A tale of two time zones: The impact of substitutes on cross-listed stock liquidity, Moulton, P. C., & Wei, L. (2009). Journal of Financial Markets, 12(4), 570-591. This paper evaluates how the partial day accessibility of near alternatives influences the market quality of listed stocks in Europe. In simple words, the shares of firms, trading in home markets but they are not fully exchangeable. More liquidity provision and limited spreads in the overlapping trade hours affect the availability of more alternatives. The author shows the richer image of the specialists, their intraday activities and also presents a new proof of market integration.
The role of cross-listed stock as an acquisition currency: Evidence from takeovers of US firms, Burns, N. (2004). This study explains how acquisitions held across the border are financed. A comparison of listed bidders of the United States acquisitions is made with the listed bidders who are non-crossed. In the cross-listing, a foreign company minimises the paying cost for acquisitions with the capital. It increases the rights of investors who are in minority and lessens the barriers to possession of its shares held by the investors of the United States. Cross-listed companies using capital pay ten percent on average. It is less as compared to non-cross listed companies that pay in cash.
Market risk in demutualized self-listed stock exchanges: An international analysis of selected time-varying betas, Worthington, A., & Higgs, H. (2006). Global Economic Review, 35(3), 239-257. This research is an examination of the market risk in 4 self-listed and demutualized stock exchanges, i.e. the Deutsche Borse, Singapore Stock Exchange, London Stock Exchange and Australian Stock Exchange. MSCI (Morgan Stanley Capital International Index) and the Daily Company give the corresponding assets and information of the market portfolio. In order to calculate the time changing betas from every listed exchange until 2005, a model of bivariate Garch is used. As a result, there’s fairly large beta volatility and mean reverting betas.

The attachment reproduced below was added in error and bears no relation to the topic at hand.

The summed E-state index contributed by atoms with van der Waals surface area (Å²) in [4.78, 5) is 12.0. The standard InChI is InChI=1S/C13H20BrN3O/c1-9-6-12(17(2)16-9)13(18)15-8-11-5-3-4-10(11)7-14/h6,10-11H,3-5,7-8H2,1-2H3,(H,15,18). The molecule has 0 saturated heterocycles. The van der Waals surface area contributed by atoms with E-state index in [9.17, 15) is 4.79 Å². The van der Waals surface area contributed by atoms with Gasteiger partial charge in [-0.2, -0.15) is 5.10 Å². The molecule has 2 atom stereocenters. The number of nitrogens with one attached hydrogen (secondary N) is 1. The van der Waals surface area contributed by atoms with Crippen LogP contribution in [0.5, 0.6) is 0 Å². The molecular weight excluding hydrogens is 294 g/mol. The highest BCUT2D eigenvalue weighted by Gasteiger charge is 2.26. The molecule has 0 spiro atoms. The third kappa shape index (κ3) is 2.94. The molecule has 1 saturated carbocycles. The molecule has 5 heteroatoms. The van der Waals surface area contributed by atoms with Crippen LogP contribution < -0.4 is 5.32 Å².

How smooth is price discovery? Evidence from cross-listed stock trading, Chen, H., Choi, P. M. S., & Hong, Y. (2013). Journal of International Money and Finance, 32, 668-699. The parity adjustment may be linear for a pair of cross-listed securities. When price fluctuation is well profitable, it may converge fast. The author presents a model of TEC (Threshold Error Correction). This is to estimate the Canadian shares invested in the New York Stock Exchange and TSE (Toronto Stock Exchange). The statistical implications are; (1) NYSE and TSE integrate as the time passes. (2) in the NYSE, parity convergence moves faster in case of discounts. (3) When the price interval becomes more than the threshold, NYSE provides a great response. (4) informed investors cluster on New York SE in case of discounts (5) Private data, aggregate risks, liquidity measures and market friction influence the shares and threshold.
Audit committee practice in the Polish listed stock companies. Present situation and development perspectives, Szczepankowski, P. (2012). Business, Management and Education, 10(1), 50-65. This paper discusses the practice of audit committee in the PLS (Polish Listed Stock) firms. It highlights the current situation of the Stock Exchange Market and provides information about its development prospects.